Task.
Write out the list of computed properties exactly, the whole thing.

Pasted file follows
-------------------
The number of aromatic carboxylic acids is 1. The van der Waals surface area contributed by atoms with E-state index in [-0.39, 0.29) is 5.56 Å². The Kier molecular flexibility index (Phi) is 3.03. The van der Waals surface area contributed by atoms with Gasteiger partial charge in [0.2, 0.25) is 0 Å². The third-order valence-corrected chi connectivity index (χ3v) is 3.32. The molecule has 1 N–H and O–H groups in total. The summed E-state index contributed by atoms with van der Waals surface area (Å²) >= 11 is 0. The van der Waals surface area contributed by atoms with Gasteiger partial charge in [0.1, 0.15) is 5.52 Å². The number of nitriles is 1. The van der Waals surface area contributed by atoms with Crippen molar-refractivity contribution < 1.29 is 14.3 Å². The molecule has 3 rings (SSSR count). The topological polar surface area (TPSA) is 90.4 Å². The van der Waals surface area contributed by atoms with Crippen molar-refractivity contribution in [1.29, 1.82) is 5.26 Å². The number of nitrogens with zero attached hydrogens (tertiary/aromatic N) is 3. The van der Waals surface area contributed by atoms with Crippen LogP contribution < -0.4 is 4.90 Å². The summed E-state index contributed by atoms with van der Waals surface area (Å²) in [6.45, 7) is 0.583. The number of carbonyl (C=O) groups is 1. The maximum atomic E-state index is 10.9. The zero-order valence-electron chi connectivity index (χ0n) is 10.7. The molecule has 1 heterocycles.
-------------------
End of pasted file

The number of aromatic carboxylic acids is 1. The van der Waals surface area contributed by atoms with E-state index in [-0.39, 0.29) is 5.56 Å². The Kier molecular flexibility index (Phi) is 3.03. The van der Waals surface area contributed by atoms with Gasteiger partial charge in [0.2, 0.25) is 0 Å². The third-order valence-corrected chi connectivity index (χ3v) is 3.32. The molecule has 1 N–H and O–H groups in total. The summed E-state index contributed by atoms with van der Waals surface area (Å²) >= 11 is 0. The van der Waals surface area contributed by atoms with Gasteiger partial charge in [0.1, 0.15) is 5.52 Å². The number of nitriles is 1. The van der Waals surface area contributed by atoms with Crippen molar-refractivity contribution < 1.29 is 14.3 Å². The molecule has 3 rings (SSSR count). The topological polar surface area (TPSA) is 90.4 Å². The van der Waals surface area contributed by atoms with Crippen molar-refractivity contribution in [1.29, 1.82) is 5.26 Å². The number of nitrogens with zero attached hydrogens (tertiary/aromatic N) is 3. The van der Waals surface area contributed by atoms with Crippen LogP contribution < -0.4 is 4.90 Å². The summed E-state index contributed by atoms with van der Waals surface area (Å²) in [6.45, 7) is 0.583. The number of carbonyl (C=O) groups is 1. The maximum atomic E-state index is 10.9. The zero-order valence-electron chi connectivity index (χ0n) is 10.7. The molecule has 1 heterocycles.